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Universities and Colleges as Beacons of Welcome for Refugee Students and Families
World Refugee Day presents an opportunity to critically analyse how different institutional actors and leaders are innovating to meet the current demands of migration and refugee protection around the globe. It is an unprecedented time; the United Nations High Commissioner for Refugees (UNHCR) estimates more than 82.4 million refugees have been forcibly displaced globally, already outpacing the number of people displaced in World War II. These numbers are expected to rise with myriad of natural and humanitarian disasters – climate change, military conflict, and more. We are now living in a historic moment, where we can reimagine how refugees are protected, resettled and welcomed in different parts of the world.
The higher education sector has played a key role in welcoming and integrating refugees in the communities around the world. Indeed, since August 2021, higher education has already started to transform the landscape of refugee resettlement – stepping into new roles as sponsors or co-sponsors, as many institutions around the world mobilized to leverage their existing resources to provide housing, meals, health, social and legal services, sponsorship, as well as employment– in addition to their traditional roles of enrollment and placement support – to those who fled Afghanistan as it fell to the Taliban. In many instances, we have seen refugee students, scholars and families thrive under the leadership of the higher education champions rather than simply survive.
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This Roundtable Event,‘Universities as Beacons of Welcome for Refugees and Forcibly Displaced Persons’, provides an opportunity to share with the international community the growing role that universities are playing as beacons of welcome and inclusion for refugees and forcibly displaced persons. Indeed, in recent years, a growing welcoming movement across universities is helping to transform the landscape of refugee resettlement in Canada, France, Mexico, the U.K., the United States, and elsewhere. Universities are welcoming refugee families on their campuses, serving as ‘community sponsors’ or ‘co-sponsors’, and leveraging their existing resources to provide housing, employment, and social and legal services. This is in addition to the support universities continue to provide to refugee and forcibly displaced students through scholarships and enrollment opportunities, and to refugee and forcibly displaced faculty through special academic appointments. As a result, more refugee students, refugee scholars and refugee families are thriving with the support of higher education champions, rather than simply surviving.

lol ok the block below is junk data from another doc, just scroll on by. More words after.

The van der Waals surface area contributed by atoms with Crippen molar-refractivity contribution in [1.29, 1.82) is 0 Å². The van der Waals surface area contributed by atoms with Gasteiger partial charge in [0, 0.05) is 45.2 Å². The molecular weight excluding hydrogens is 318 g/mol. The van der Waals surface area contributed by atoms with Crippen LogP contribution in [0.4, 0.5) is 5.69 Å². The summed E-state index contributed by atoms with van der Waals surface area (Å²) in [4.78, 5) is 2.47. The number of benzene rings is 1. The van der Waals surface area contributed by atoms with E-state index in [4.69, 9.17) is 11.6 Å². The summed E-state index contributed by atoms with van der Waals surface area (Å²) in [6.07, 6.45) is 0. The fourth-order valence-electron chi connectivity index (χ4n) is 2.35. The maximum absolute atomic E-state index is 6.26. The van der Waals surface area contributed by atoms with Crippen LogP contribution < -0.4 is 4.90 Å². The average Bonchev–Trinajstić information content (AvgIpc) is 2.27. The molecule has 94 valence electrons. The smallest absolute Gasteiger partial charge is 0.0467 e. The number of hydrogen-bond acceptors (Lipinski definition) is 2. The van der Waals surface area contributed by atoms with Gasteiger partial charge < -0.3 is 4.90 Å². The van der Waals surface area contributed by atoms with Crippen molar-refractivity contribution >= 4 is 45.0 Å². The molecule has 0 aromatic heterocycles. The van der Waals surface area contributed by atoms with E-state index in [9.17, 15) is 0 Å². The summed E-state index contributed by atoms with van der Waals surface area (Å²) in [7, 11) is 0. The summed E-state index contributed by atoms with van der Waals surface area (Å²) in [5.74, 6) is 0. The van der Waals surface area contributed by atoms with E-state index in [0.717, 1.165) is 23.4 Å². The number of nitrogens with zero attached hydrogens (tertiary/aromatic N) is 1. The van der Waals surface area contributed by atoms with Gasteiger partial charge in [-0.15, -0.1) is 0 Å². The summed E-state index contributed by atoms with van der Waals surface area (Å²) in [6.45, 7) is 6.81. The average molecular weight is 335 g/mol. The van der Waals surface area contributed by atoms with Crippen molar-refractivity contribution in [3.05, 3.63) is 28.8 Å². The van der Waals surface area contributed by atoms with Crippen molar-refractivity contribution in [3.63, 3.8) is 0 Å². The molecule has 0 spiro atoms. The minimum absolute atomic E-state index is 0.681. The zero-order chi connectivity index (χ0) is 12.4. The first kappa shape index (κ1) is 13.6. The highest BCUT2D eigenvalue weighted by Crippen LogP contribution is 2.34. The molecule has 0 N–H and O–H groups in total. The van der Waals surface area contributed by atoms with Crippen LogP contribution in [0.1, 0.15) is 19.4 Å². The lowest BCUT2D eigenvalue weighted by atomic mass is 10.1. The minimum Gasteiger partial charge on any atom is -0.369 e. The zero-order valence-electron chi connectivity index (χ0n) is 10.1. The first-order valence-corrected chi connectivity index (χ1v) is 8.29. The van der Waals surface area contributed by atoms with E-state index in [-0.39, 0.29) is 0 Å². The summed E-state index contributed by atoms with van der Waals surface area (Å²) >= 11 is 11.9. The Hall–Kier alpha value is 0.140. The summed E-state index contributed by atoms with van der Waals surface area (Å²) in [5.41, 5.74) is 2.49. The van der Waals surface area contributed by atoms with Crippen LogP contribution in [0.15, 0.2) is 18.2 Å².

This Roundtable Event will highlight current trends and models of how higher education is supporting refugee welcome and inclusion, and thereby contributing to national refugee resettlement efforts. It will explore how such trends can be supported by refugees, governments, public institutions, and other stakeholders.
9:30 Opening Remarks: Ambassador Marco Suazo, Head, UNITAR New York
Welcome Remarks: Madeline Garlick, UNHCR
9:40 Panel moderated by: Dr. Colleen Thouez, National Association of System Heads and the New School
Dr. Nancy Zimpher, National Association of System Heads (NASH), US
Dr. Diya Abdo, Every Campus a Refuge (ECAR), US
Ms. Andrée Ménard, World University Service of Canada (WUSC), Canada
Dr. Laura Loehac, Programme for the Emergency Reception of Scientists in Exile (PAUSE),
Dr. Bronwyn Parry, Kings Sanctuary Programme, U.K.
Mr. Adrián Melendez, Proyecto Habesha, Mexico
Dr. Hourie Tafech, Guilford College, US
10:40 Questions and Answers
10:55 Closing remarks: Dr. Colleen Thouez, National Association of System Heads and the New School
09:30 am - 11:00 am (EDT)
Points of contact:
- Athena Gana, UNITAR, hannah.gana [at] unitar.org (hannah[dot]gana[at]unitar[dot]org)
- Sandra Barron, NASH, sandra [at] nash-dc.org (sandra[at]nash-dc[dot]org)